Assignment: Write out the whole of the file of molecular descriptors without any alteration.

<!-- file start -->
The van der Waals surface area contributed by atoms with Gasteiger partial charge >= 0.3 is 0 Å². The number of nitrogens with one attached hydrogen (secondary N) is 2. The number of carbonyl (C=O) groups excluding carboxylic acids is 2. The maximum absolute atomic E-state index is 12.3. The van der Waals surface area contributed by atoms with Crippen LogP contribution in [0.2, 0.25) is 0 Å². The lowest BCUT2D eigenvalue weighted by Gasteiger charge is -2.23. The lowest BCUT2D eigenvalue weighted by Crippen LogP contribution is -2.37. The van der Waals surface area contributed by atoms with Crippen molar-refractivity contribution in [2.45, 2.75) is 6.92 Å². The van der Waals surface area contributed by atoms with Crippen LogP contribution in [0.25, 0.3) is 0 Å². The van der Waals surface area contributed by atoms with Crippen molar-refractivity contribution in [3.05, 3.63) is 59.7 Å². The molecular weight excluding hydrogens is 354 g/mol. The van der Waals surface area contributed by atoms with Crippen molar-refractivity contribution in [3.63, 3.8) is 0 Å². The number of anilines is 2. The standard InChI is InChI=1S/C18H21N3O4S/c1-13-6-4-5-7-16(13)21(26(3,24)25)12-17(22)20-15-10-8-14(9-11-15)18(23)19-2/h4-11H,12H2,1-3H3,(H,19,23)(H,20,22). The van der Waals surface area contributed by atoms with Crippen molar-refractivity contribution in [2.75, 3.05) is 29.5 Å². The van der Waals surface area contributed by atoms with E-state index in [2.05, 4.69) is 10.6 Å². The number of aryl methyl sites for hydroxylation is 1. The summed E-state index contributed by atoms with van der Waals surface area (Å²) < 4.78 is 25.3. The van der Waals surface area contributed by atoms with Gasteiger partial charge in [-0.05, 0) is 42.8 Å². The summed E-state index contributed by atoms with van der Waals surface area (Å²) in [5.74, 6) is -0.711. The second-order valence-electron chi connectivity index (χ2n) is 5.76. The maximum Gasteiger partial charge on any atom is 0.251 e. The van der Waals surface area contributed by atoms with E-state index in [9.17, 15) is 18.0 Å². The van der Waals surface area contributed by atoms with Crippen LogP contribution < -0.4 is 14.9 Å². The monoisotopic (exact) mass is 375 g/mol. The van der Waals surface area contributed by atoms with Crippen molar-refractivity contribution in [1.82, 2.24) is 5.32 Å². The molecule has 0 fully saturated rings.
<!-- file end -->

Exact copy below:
The van der Waals surface area contributed by atoms with Gasteiger partial charge >= 0.3 is 0 Å². The number of nitrogens with one attached hydrogen (secondary N) is 2. The number of carbonyl (C=O) groups excluding carboxylic acids is 2. The maximum absolute atomic E-state index is 12.3. The van der Waals surface area contributed by atoms with Crippen LogP contribution in [0.2, 0.25) is 0 Å². The lowest BCUT2D eigenvalue weighted by Gasteiger charge is -2.23. The lowest BCUT2D eigenvalue weighted by Crippen LogP contribution is -2.37. The van der Waals surface area contributed by atoms with Crippen molar-refractivity contribution in [2.45, 2.75) is 6.92 Å². The van der Waals surface area contributed by atoms with Crippen LogP contribution in [0.25, 0.3) is 0 Å². The van der Waals surface area contributed by atoms with Crippen molar-refractivity contribution in [3.05, 3.63) is 59.7 Å². The molecular weight excluding hydrogens is 354 g/mol. The van der Waals surface area contributed by atoms with Crippen molar-refractivity contribution in [3.63, 3.8) is 0 Å². The number of anilines is 2. The standard InChI is InChI=1S/C18H21N3O4S/c1-13-6-4-5-7-16(13)21(26(3,24)25)12-17(22)20-15-10-8-14(9-11-15)18(23)19-2/h4-11H,12H2,1-3H3,(H,19,23)(H,20,22). The van der Waals surface area contributed by atoms with Crippen molar-refractivity contribution in [2.75, 3.05) is 29.5 Å². The van der Waals surface area contributed by atoms with E-state index in [2.05, 4.69) is 10.6 Å². The number of aryl methyl sites for hydroxylation is 1. The summed E-state index contributed by atoms with van der Waals surface area (Å²) < 4.78 is 25.3. The van der Waals surface area contributed by atoms with Gasteiger partial charge in [-0.05, 0) is 42.8 Å². The summed E-state index contributed by atoms with van der Waals surface area (Å²) in [5.74, 6) is -0.711. The second-order valence-electron chi connectivity index (χ2n) is 5.76. The maximum Gasteiger partial charge on any atom is 0.251 e. The van der Waals surface area contributed by atoms with E-state index in [9.17, 15) is 18.0 Å². The van der Waals surface area contributed by atoms with Crippen LogP contribution < -0.4 is 14.9 Å². The monoisotopic (exact) mass is 375 g/mol. The van der Waals surface area contributed by atoms with Crippen molar-refractivity contribution in [1.82, 2.24) is 5.32 Å². The molecule has 0 fully saturated rings.